Sajid Javid has announced he will not be standing at the next general election, calling time on his parliamentary career and adding to a recent rush of Tory MPs quitting politics.
The MP for Bromsgrove announced the news in a letter to his local Conservative Party association which he tweeted out on Friday, admitting he had “wrestled” with the decision.
Mr Javid, 55, has held six cabinet positions including two great offices of state - heading up the Treasury and the Home Office - and ran for the Tory leadership twice, in 2019 and this summer.
The decision by such an experienced minister to leave politics will be seen as a signal that some on the Tory benches believe that election defeat is looming.
Recent polls have put the Labour Party 20 percentage points ahead of the Conservatives, who sunk to record polling lows after Liz Truss’s mini-budget backfired this autumn.
On Thursday in the constituency of Chester, the Conservatives suffered their worst election result since 1832, getting just 22 per cent of the vote as Labour won the by-election there, extending its majority.
Mr Javid’s announcement that he will not be standing follows a flurry of other Tory MPs doing likewise in the last fortnight, ahead of a deadline for decisions by Monday, as set by party bosses.
Many are relatively young for MPs. The Tories Dehenna Davison, 29, William Wragg, 34, and Chloe Smith, 40, have all said in recent weeks that they will stand down.
Mr Javid will remain as an MP until the next general election, which is expected to be held in 2024, with Mr Sunak able to decide exactly when. The latest it can be held is January 2025.
'The privilege of my life'
Mr Javid wrote in his letter: "It has been a decision I have wrestled with for some time, but I have ultimately concluded not to stand again for what would be my fifth election.”
"Being the local MP and serving in government has been the privilege of my life and I am immensely grateful for the opportunity to serve.
"I always sought to make decisions in the national interest and in line with my values, and I can only hope my best was sufficient.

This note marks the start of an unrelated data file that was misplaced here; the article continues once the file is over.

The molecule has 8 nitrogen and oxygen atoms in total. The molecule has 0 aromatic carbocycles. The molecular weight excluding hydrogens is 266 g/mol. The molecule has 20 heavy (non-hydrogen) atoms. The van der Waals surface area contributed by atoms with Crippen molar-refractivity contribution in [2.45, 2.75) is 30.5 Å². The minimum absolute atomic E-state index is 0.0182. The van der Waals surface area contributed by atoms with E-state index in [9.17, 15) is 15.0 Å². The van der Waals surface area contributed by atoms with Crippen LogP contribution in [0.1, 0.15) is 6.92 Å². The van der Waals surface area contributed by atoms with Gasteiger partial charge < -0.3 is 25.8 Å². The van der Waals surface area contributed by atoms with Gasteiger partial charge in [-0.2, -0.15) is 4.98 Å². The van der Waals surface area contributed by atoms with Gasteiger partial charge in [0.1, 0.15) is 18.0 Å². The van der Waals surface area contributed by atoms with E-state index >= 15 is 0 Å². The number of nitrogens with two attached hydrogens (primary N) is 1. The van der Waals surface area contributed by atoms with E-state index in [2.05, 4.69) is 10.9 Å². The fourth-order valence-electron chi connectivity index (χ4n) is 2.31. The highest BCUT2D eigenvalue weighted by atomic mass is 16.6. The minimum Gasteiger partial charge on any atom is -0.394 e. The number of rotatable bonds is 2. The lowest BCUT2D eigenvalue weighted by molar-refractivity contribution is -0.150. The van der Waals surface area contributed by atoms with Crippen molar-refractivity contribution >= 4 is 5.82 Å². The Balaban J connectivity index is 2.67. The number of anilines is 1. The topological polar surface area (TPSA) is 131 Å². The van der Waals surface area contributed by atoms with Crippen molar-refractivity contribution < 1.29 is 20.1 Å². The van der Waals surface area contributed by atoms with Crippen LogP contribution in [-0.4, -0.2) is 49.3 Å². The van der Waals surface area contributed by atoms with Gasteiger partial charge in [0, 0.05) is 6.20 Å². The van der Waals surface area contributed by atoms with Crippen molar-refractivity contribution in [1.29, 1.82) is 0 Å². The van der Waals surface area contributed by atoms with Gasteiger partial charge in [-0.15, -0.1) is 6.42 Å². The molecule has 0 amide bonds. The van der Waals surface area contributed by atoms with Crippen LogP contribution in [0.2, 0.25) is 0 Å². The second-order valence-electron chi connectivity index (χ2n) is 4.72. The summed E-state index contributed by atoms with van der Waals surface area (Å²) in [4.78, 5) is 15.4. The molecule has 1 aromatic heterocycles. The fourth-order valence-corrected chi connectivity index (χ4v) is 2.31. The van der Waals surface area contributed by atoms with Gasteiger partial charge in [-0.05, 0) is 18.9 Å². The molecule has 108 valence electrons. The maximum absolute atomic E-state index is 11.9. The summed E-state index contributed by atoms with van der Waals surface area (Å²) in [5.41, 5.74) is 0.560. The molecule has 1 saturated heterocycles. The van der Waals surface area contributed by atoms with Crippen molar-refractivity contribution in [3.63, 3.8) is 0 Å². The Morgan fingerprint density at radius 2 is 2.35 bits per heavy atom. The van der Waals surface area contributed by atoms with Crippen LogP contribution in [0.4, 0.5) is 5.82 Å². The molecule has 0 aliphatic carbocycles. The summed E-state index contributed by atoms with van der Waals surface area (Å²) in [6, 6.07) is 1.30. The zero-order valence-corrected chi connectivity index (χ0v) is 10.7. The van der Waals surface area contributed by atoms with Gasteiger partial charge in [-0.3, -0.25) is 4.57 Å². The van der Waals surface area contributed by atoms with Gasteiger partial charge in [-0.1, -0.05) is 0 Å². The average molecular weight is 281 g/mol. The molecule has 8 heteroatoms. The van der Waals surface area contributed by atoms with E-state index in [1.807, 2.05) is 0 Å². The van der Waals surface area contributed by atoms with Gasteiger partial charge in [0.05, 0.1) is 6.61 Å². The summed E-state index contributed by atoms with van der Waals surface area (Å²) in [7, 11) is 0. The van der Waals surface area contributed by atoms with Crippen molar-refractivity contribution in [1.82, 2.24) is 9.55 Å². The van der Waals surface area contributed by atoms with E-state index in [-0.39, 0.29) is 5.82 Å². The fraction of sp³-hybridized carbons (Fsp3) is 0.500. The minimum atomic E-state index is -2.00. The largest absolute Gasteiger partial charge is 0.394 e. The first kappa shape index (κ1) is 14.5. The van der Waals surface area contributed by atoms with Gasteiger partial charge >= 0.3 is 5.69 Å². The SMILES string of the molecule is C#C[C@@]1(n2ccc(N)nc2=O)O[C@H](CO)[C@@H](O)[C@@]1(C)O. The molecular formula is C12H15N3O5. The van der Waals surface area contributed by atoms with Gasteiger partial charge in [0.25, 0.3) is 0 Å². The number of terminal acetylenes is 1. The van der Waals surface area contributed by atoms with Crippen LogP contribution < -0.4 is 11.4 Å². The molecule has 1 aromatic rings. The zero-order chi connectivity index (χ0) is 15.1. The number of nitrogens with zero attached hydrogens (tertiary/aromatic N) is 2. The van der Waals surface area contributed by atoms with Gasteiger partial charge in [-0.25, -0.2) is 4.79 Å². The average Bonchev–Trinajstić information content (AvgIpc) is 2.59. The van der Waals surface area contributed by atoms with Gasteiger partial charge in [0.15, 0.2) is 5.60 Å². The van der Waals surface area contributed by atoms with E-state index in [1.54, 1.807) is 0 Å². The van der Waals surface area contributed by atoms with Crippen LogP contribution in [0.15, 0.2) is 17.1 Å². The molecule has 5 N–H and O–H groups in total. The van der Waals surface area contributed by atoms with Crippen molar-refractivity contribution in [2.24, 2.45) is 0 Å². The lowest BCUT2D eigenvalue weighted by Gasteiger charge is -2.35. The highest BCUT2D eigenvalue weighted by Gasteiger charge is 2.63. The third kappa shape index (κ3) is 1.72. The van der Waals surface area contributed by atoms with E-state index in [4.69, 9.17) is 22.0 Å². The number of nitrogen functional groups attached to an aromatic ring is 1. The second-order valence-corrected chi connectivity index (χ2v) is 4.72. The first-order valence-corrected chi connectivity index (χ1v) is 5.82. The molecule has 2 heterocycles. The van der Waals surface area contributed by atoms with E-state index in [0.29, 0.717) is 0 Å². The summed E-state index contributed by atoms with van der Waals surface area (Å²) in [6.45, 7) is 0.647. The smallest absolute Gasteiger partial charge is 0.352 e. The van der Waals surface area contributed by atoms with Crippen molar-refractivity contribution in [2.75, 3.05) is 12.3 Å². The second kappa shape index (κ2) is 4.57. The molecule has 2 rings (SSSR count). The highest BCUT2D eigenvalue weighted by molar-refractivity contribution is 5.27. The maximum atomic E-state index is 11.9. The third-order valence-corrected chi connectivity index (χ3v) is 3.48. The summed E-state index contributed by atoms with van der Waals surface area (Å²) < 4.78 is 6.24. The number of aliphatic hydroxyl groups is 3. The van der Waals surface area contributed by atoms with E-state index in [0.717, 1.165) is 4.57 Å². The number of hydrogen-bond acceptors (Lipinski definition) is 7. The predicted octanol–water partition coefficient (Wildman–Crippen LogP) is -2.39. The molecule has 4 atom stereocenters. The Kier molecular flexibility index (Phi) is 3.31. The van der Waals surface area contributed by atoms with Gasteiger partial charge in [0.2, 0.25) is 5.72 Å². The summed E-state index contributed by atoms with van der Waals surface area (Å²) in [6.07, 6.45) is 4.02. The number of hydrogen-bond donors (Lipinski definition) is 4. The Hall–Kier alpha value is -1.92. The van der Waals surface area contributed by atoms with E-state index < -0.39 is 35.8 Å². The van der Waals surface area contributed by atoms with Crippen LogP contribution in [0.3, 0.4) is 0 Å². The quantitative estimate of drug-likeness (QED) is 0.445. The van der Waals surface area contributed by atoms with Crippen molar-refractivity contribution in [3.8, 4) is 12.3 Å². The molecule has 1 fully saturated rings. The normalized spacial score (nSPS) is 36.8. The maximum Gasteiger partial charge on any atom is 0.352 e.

"I will of course continue to support my friend the Prime Minister and the people of Bromsgrove in any way I can."
The decision effectively brings to a close one of the most prominent cabinet careers in the 12-year Tory stretch in Downing Street, which began in May 2010 with the Coalition.
Mr Javid, who entered Parliament that year, was elevated to the cabinet as culture secretary by David Cameron, who later made him business secretary.
He served as communities secretary then home secretary under Theresa May and was made Boris Johnson’s first chancellor, before quitting in a row about government advisers.
He returned to Mr Johnson’s cabinet in June 2021 as health secretary, replacing Matt Hancock with the Covid pandemic still dominant. Liz Truss did not give him a cabinet job.
Mr Javid was once seen as a close senior colleague to Rishi Sunak, who had served under him in the Treasury as chief secretary and replaced him as chancellor.
However, Mr Javid was overlooked for a cabinet role in Mr Sunak’s first front bench appointments in October, making a stint on the backbenches likely all the way to the next election.
'Proud champion of enterprise and opportunity'
A financier before he turned to politics, Mr Javid had been tipped by numerous current and former Tory insiders to quit, but his aides denied the claims as recently as last week.
He becomes the 13th Tory MP to announce they will be standing down at the next election, out of close to 360. Some considering similar may not decide until closer to the time.
The number is not dissimilar to those in the Labour Party. But what is striking is the age differential, with the average of quitting Tory MPs being much younger than Labour.
Mr Sunak expressed his sadness at Mr Javid’s decisions, tweeting: “Sad to see my good friend Sajid Javid stepping back from politics.
“He’s been a proud champion of enterprise and opportunity during his time in Government and on the backbenches - particularly for the people of Bromsgrove. “May the Force be with you, Saj.”